Al Sorriso is a family affair: Luisa Valazza does the cooking, her husband Angelo runs the front of house with help from their daughter Paola. The restaurant opened in 1981, gaining its first Michelin star immediately, a second star in 1988 and their third star in 1997 (before losing the third in 2013). Luisa is a self-taught chef, completing an art degree before deciding on cooking as a career. Al Sorriso is in the quiet commune of Soriso (population 745), situated 82km north west of Milan, not far from the pretty Lake Maggiore. The restaurant has a few rooms for diners to stay.
The simple dining room had well-spaced tables and pink tablecloths. There were two tasting menus on offer, at €140 and €150, one with seafood, the other with some meat dishes, in addition to an a la carte menu. The extensive wine list had more than 600 selections, ranging in price from €40 to €7,500. Examples were Barbera d'Asti La Luna e i Falo 2007 at €60 for a wine that can be found in the shops for €15, Vintage Tunina 2006 at €90 for a wine that costs €55 retail, and Antinori Tignanello 2001 at €160 for a wine that will set you back €95 in the high street. At the prestige end of the list, Petrus 1995 was €3,200 compared to a retail price of around €1,767.
Bread was made from scratch, with slices of white, black, olive and cereal bread; the bread was good rather than dazzling, the olive bread my personal favourite (17/20 to 18/20). Nibbles comprised cannelloni with tomato and basil, creme brûlée of a local cheese and a fried fish ball with bacon. The quality of the tomatoes was remarkable, with stunning flavour, and the bacon was also dazzling (19/20 nibbles). Tartare of Fassone beef was served with a Parmesan tuile nest containing salad leaves, with a spoon on the side with vitello tonnato sauce. The beef was lovely, lightly seasoned, the Parmesan tuile delicate and having lovely flavour, but for me the sauce was the star, the tuna flavour coming through beautifully; the salad and its dressing gave balance to this otherwise rich dish, which overall was superb (20/20).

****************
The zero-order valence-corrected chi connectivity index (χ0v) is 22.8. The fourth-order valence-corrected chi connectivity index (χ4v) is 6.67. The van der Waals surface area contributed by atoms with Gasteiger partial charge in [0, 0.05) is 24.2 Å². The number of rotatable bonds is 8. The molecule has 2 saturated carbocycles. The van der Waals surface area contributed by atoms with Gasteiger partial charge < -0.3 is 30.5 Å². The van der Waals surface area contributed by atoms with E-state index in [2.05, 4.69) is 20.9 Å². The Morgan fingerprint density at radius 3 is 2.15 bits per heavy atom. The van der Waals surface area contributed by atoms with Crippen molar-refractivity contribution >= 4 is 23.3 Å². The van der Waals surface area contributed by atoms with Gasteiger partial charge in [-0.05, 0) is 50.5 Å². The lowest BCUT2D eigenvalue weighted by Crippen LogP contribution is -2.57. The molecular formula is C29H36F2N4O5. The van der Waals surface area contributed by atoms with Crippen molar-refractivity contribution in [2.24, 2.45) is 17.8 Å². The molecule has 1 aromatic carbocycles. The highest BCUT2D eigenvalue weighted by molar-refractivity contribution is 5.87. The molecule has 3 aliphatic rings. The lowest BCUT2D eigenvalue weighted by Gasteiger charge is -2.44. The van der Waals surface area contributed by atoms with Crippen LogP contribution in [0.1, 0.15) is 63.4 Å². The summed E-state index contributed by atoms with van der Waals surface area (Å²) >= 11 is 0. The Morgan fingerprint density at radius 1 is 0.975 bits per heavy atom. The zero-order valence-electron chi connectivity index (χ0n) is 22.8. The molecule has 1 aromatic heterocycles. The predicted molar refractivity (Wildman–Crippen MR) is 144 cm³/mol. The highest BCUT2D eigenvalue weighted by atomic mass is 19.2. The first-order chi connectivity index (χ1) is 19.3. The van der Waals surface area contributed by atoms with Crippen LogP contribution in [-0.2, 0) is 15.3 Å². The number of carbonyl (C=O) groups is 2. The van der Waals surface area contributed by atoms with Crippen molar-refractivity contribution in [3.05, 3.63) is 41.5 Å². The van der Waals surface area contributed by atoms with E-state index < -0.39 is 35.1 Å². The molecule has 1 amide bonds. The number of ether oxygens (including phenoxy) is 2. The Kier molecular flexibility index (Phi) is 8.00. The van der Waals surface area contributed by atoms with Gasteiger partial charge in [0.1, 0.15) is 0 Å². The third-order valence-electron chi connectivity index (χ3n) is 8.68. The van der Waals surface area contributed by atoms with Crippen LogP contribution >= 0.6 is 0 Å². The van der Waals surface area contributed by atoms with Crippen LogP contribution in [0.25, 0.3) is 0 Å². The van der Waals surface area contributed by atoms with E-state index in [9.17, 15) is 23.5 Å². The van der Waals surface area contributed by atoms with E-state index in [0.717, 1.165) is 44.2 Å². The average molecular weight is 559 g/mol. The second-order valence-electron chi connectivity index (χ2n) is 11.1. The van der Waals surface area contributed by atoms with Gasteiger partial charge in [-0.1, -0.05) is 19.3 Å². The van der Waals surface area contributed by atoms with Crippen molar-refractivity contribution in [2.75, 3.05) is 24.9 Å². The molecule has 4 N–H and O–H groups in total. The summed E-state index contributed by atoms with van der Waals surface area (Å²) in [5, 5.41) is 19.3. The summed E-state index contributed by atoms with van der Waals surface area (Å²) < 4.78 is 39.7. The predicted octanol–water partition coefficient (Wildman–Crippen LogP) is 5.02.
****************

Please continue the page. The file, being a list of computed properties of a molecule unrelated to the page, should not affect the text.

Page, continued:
Prawns from Sicily were served with mango sauce and little blobs of coffee sauce. The prawns themselves were of superb quality, perfectly cooked, though for me the mango sauce was a touch sweet, even with the bitter hint of coffee as balance; still, the prawns were memorable (18/20). The next dish showed some technical skill, with what appeared to be a pasta dish actually made with scallops, the shellfish cut into pasta-like strands before being cooked. The scallops themselves were from just south of Venice and were lovely (19/20). Agnolotti of chicken with spring truffles had excellent pasta, the chicken nice flavour, the truffles quite subtle; a very good dish though a little less striking than its predecessors (18/20).
Pumpkin risotto with Gorgonzola had lovely flavour, the dish enhanced with a little 25 year old Balsamic vinegar; a fine classic, simple dish with excellent technique, the stock for the risotto classy (comfortably 19/20). Spring lamb (four weeks old) was served with its kidney, liver and heart, along with a very impressive wild onion. The lamb was very good though I was actually more taken with the onion, which had an unusual blend of sweetness combined with a subtle, bitter flavour note (18/20). The meal finished with a sabayon of vanilla and raspberry, the fruit having lovely flavour (19/20).
Service was charming. This dinner was much as I recall my previous meals here, between 19/20 and 20/20 level overall, the odd dish a little below this. Ingredients were impeccable, cooking technique excellent, flavour balance generally very good, though I was not sure about the mango, coffee and prawn combination tonight. I do not understand Michelin's change of rating here, as the food seemed to be of a generally similar standard to my previous meals. My dining companion had eaten here several times in the last couple of years and felt there was no change in quality; there are certainly plenty of worse places in the world with three stars. Certainly the cooking here is quite classical and has little in the way of chef gimmickry, but for me that is a positive thing. I find Al Sorriso to be a particularly enjoyable place to eat, showing off the lovely flavours of Italy at their best.
Further reviews: 28th Jun 2010